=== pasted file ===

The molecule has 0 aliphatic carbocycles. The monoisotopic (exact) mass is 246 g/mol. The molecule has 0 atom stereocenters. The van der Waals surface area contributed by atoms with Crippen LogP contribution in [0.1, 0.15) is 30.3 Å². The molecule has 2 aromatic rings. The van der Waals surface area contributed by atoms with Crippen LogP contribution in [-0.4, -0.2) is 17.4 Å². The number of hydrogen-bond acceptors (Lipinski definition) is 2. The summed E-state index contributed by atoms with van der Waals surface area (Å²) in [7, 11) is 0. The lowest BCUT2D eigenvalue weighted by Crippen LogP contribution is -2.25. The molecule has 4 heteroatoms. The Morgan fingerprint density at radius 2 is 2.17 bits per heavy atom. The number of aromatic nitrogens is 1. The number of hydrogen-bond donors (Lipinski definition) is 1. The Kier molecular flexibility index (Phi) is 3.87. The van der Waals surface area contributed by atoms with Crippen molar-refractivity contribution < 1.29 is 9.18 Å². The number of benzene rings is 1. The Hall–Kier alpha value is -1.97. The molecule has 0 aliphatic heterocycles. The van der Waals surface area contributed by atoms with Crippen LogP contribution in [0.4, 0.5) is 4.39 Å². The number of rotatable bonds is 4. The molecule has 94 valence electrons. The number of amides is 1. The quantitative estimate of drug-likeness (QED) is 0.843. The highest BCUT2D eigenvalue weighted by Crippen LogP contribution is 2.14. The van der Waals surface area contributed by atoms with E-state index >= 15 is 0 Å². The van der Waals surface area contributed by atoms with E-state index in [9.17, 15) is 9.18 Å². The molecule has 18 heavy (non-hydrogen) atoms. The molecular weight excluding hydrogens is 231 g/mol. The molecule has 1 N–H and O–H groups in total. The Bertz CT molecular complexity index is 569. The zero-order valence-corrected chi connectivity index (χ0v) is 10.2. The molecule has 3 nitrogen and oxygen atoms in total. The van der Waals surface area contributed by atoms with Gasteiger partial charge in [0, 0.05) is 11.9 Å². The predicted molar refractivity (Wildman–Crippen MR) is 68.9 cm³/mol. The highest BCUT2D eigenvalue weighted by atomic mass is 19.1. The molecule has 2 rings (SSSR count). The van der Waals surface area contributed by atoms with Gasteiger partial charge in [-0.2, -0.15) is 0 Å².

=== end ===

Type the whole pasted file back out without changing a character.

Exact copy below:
The molecule has 0 aliphatic carbocycles. The monoisotopic (exact) mass is 246 g/mol. The molecule has 0 atom stereocenters. The van der Waals surface area contributed by atoms with Crippen LogP contribution in [0.1, 0.15) is 30.3 Å². The molecule has 2 aromatic rings. The van der Waals surface area contributed by atoms with Crippen LogP contribution in [-0.4, -0.2) is 17.4 Å². The number of hydrogen-bond acceptors (Lipinski definition) is 2. The summed E-state index contributed by atoms with van der Waals surface area (Å²) in [7, 11) is 0. The lowest BCUT2D eigenvalue weighted by Crippen LogP contribution is -2.25. The molecule has 4 heteroatoms. The Morgan fingerprint density at radius 2 is 2.17 bits per heavy atom. The number of aromatic nitrogens is 1. The number of hydrogen-bond donors (Lipinski definition) is 1. The Kier molecular flexibility index (Phi) is 3.87. The van der Waals surface area contributed by atoms with Crippen molar-refractivity contribution < 1.29 is 9.18 Å². The number of benzene rings is 1. The Hall–Kier alpha value is -1.97. The molecule has 0 aliphatic heterocycles. The van der Waals surface area contributed by atoms with Crippen LogP contribution in [0.4, 0.5) is 4.39 Å². The number of rotatable bonds is 4. The molecule has 94 valence electrons. The number of amides is 1. The quantitative estimate of drug-likeness (QED) is 0.843. The highest BCUT2D eigenvalue weighted by Crippen LogP contribution is 2.14. The van der Waals surface area contributed by atoms with E-state index >= 15 is 0 Å². The van der Waals surface area contributed by atoms with E-state index in [9.17, 15) is 9.18 Å². The molecule has 18 heavy (non-hydrogen) atoms. The molecular weight excluding hydrogens is 231 g/mol. The molecule has 1 N–H and O–H groups in total. The Bertz CT molecular complexity index is 569. The zero-order valence-corrected chi connectivity index (χ0v) is 10.2. The molecule has 3 nitrogen and oxygen atoms in total. The van der Waals surface area contributed by atoms with Gasteiger partial charge in [0, 0.05) is 11.9 Å². The predicted molar refractivity (Wildman–Crippen MR) is 68.9 cm³/mol. The highest BCUT2D eigenvalue weighted by atomic mass is 19.1. The molecule has 2 rings (SSSR count). The van der Waals surface area contributed by atoms with Gasteiger partial charge in [-0.2, -0.15) is 0 Å².